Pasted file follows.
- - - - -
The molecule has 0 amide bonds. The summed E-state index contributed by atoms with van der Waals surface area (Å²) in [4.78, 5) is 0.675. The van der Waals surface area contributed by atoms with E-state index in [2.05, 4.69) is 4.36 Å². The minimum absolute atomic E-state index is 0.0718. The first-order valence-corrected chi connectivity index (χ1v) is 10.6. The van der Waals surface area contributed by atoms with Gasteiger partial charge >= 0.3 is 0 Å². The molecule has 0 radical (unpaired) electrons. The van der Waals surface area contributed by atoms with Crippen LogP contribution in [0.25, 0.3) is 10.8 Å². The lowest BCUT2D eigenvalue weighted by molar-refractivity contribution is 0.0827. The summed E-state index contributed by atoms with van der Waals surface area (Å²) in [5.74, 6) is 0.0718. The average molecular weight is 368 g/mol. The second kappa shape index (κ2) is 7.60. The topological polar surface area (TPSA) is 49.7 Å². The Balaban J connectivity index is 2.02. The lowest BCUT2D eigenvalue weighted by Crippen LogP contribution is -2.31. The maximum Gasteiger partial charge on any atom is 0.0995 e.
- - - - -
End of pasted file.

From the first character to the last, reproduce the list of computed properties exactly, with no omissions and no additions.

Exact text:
The molecule has 0 amide bonds. The summed E-state index contributed by atoms with van der Waals surface area (Å²) in [4.78, 5) is 0.675. The van der Waals surface area contributed by atoms with E-state index in [2.05, 4.69) is 4.36 Å². The minimum absolute atomic E-state index is 0.0718. The first-order valence-corrected chi connectivity index (χ1v) is 10.6. The van der Waals surface area contributed by atoms with Gasteiger partial charge >= 0.3 is 0 Å². The molecule has 0 radical (unpaired) electrons. The van der Waals surface area contributed by atoms with Crippen LogP contribution in [0.25, 0.3) is 10.8 Å². The lowest BCUT2D eigenvalue weighted by molar-refractivity contribution is 0.0827. The summed E-state index contributed by atoms with van der Waals surface area (Å²) in [5.74, 6) is 0.0718. The average molecular weight is 368 g/mol. The second kappa shape index (κ2) is 7.60. The topological polar surface area (TPSA) is 49.7 Å². The Balaban J connectivity index is 2.02. The lowest BCUT2D eigenvalue weighted by Crippen LogP contribution is -2.31. The maximum Gasteiger partial charge on any atom is 0.0995 e.